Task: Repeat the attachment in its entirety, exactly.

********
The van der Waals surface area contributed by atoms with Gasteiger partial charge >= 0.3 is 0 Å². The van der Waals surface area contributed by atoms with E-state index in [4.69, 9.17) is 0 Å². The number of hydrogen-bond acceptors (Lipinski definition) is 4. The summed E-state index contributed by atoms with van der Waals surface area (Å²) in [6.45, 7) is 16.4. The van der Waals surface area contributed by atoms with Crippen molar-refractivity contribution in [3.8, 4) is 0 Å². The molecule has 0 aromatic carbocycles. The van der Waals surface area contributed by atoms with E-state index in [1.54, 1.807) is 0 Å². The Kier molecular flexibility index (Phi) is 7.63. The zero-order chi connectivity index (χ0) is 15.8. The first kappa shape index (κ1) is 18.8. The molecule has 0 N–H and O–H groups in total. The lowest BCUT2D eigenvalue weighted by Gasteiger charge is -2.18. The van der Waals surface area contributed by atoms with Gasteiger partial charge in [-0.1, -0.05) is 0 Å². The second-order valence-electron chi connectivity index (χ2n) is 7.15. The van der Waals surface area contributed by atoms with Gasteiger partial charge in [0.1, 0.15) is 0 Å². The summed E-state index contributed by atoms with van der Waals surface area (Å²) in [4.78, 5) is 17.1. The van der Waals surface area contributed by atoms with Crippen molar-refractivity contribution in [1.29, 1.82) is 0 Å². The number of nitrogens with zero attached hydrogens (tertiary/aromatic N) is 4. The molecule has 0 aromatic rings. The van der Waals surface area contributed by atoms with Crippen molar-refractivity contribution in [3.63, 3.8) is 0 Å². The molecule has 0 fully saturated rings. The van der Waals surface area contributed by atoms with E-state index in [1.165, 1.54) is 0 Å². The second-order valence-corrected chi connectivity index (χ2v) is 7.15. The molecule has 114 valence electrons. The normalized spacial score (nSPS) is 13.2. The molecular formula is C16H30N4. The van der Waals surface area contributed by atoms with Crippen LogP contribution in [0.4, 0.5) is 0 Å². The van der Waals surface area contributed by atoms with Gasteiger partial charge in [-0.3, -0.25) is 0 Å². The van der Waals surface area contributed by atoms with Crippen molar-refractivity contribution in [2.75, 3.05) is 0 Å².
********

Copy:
The van der Waals surface area contributed by atoms with Gasteiger partial charge >= 0.3 is 0 Å². The van der Waals surface area contributed by atoms with E-state index in [4.69, 9.17) is 0 Å². The number of hydrogen-bond acceptors (Lipinski definition) is 4. The summed E-state index contributed by atoms with van der Waals surface area (Å²) in [6.45, 7) is 16.4. The van der Waals surface area contributed by atoms with Crippen molar-refractivity contribution in [3.8, 4) is 0 Å². The molecule has 0 aromatic carbocycles. The van der Waals surface area contributed by atoms with E-state index in [1.54, 1.807) is 0 Å². The Kier molecular flexibility index (Phi) is 7.63. The zero-order chi connectivity index (χ0) is 15.8. The first kappa shape index (κ1) is 18.8. The molecule has 0 N–H and O–H groups in total. The lowest BCUT2D eigenvalue weighted by Gasteiger charge is -2.18. The van der Waals surface area contributed by atoms with Gasteiger partial charge in [-0.1, -0.05) is 0 Å². The second-order valence-electron chi connectivity index (χ2n) is 7.15. The van der Waals surface area contributed by atoms with Gasteiger partial charge in [0.1, 0.15) is 0 Å². The summed E-state index contributed by atoms with van der Waals surface area (Å²) in [4.78, 5) is 17.1. The van der Waals surface area contributed by atoms with Crippen molar-refractivity contribution in [1.29, 1.82) is 0 Å². The number of nitrogens with zero attached hydrogens (tertiary/aromatic N) is 4. The molecule has 0 aromatic rings. The van der Waals surface area contributed by atoms with Crippen molar-refractivity contribution in [3.63, 3.8) is 0 Å². The molecule has 0 fully saturated rings. The van der Waals surface area contributed by atoms with E-state index in [1.165, 1.54) is 0 Å². The second-order valence-corrected chi connectivity index (χ2v) is 7.15. The molecule has 114 valence electrons. The normalized spacial score (nSPS) is 13.2. The molecular formula is C16H30N4. The van der Waals surface area contributed by atoms with Crippen LogP contribution in [0.4, 0.5) is 0 Å². The van der Waals surface area contributed by atoms with Gasteiger partial charge in [-0.3, -0.25) is 0 Å². The van der Waals surface area contributed by atoms with Crippen molar-refractivity contribution in [2.75, 3.05) is 0 Å².